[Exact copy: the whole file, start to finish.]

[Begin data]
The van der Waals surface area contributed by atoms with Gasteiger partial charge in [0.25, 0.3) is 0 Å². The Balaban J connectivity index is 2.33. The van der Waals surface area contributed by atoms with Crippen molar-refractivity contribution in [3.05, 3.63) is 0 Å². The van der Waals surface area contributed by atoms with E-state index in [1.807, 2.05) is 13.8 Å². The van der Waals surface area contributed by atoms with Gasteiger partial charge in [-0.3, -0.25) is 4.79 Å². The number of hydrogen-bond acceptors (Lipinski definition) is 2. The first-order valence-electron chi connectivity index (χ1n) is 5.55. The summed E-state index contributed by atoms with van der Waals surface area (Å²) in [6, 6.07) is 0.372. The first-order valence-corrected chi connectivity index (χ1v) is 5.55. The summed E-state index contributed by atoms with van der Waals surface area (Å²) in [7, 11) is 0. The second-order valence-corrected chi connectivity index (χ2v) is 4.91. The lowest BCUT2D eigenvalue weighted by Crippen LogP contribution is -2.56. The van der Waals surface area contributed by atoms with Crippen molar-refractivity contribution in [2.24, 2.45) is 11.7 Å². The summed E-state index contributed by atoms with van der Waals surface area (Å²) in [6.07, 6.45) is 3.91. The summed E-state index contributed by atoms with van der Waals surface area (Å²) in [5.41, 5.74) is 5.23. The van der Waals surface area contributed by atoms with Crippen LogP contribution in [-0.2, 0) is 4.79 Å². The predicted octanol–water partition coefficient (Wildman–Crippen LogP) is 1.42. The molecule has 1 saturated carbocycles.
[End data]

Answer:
The van der Waals surface area contributed by atoms with Gasteiger partial charge in [0.25, 0.3) is 0 Å². The Balaban J connectivity index is 2.33. The van der Waals surface area contributed by atoms with Crippen molar-refractivity contribution in [3.05, 3.63) is 0 Å². The van der Waals surface area contributed by atoms with E-state index in [1.807, 2.05) is 13.8 Å². The van der Waals surface area contributed by atoms with Gasteiger partial charge in [-0.3, -0.25) is 4.79 Å². The number of hydrogen-bond acceptors (Lipinski definition) is 2. The first-order valence-electron chi connectivity index (χ1n) is 5.55. The summed E-state index contributed by atoms with van der Waals surface area (Å²) in [6, 6.07) is 0.372. The first-order valence-corrected chi connectivity index (χ1v) is 5.55. The summed E-state index contributed by atoms with van der Waals surface area (Å²) in [7, 11) is 0. The second-order valence-corrected chi connectivity index (χ2v) is 4.91. The lowest BCUT2D eigenvalue weighted by Crippen LogP contribution is -2.56. The van der Waals surface area contributed by atoms with Crippen molar-refractivity contribution in [2.24, 2.45) is 11.7 Å². The summed E-state index contributed by atoms with van der Waals surface area (Å²) in [6.07, 6.45) is 3.91. The summed E-state index contributed by atoms with van der Waals surface area (Å²) in [5.41, 5.74) is 5.23. The van der Waals surface area contributed by atoms with Crippen LogP contribution in [-0.2, 0) is 4.79 Å². The predicted octanol–water partition coefficient (Wildman–Crippen LogP) is 1.42. The molecule has 1 saturated carbocycles.